“In the end, it’s not going to matter how many breaths you took, but how many moments took your breath away” – Shing Xiong

Saturday, June 14, 2014

the Dhamma path

The previous post contains the standard calls to arms of today. But how did the Buddha, the "fully self awakened one," the human being whom scholars suggest may have been the most intelligent human being who has ever lived, and who dedicated his life to finding and sharing a way to achieve a perfect true happiness in this life, how did he suggest we deal with cruelty and injustice, bad luck and despair?

First I will say that the troubles we have today are not that different from the troubles people had in the Buddha's lifetime. They look different, it appears worse, but is it? We have evidence of previous mass extinctions, we know of wars and diseases and disasters occurring throughout historical time.

This person, the Buddha, found out it is possible to be truly happy despite the horrific events of our time, and it is possible for that happiness to be helpful, beneficial, graceful and wonderful. To achieve this happiness a change of perspective is necessary. How do you change perspective, what does that mean? It means looking at the issue from a different place, in physical terms it means moving, in psycho-emotional or spiritual terms it still means moving.

It is easy to see and imagine moving physically, climb a hill to get a better vantage, but spiritually it is difficult to see where to go to get a better vantage, vantage means viewpoint. He taught how to find that better viewpoint. He began by sharing that there is a better viewpoint, that it is possible to get there, and then he taught us how to get there. For around fifty years he taught over and over to all kinds of people the means of finding true happiness, not of creating it because it already exists, but how to find it.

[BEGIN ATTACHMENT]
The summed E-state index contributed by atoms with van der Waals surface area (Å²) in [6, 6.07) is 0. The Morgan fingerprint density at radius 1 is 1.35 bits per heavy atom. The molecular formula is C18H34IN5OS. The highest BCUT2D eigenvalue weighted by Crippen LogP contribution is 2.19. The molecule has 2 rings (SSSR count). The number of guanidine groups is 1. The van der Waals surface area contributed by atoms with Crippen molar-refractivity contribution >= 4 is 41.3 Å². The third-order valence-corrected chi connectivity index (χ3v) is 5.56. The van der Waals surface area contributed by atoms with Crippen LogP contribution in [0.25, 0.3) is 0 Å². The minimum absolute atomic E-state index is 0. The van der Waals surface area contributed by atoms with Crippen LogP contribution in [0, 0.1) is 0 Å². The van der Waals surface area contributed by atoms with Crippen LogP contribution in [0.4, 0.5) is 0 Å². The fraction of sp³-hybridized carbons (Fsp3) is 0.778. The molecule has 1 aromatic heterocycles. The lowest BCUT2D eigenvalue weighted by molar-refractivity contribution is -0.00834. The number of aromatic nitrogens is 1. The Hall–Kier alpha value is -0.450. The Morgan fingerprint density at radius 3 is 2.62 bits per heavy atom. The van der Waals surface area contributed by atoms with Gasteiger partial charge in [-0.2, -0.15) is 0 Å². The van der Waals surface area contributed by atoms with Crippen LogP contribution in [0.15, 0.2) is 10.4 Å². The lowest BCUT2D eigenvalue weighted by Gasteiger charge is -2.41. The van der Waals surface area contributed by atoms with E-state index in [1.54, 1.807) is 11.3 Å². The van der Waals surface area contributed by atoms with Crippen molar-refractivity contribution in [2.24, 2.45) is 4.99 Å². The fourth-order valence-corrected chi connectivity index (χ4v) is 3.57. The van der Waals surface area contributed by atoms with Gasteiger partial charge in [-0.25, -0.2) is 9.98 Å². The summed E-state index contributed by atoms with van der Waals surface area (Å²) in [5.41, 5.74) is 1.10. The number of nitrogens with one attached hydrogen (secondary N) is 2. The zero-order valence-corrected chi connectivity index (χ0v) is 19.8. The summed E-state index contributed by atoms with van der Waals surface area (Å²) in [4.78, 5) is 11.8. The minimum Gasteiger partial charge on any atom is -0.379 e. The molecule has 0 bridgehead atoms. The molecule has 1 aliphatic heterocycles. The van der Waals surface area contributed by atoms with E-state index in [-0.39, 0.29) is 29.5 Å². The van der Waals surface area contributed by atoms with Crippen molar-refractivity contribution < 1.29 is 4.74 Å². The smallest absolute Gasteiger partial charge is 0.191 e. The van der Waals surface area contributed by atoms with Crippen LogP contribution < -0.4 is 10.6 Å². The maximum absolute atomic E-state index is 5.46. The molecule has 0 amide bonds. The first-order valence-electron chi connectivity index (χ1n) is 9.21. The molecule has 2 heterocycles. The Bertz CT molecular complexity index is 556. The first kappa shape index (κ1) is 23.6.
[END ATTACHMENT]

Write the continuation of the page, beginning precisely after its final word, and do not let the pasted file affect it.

What is that viewpoint? It is a mind free of attachment. Attachment is like a valley full of trees, vines and thorny bushes, that is where we are unable to see the landscape around us, as we leave attachments behind we rise higher and gain space to see farther.

The Buddha gave us a plan, the Noble Eightfold Path, a map, directions, for gradually dropping attachment, how to do so in the best possible way without causing harm to ourselves or other. I am a "Buddhist" because the Dhamma is reasonable, makes sense and works for me. It helps make life an adventure, understandable and tolerable while at the same time amazing and awesome.

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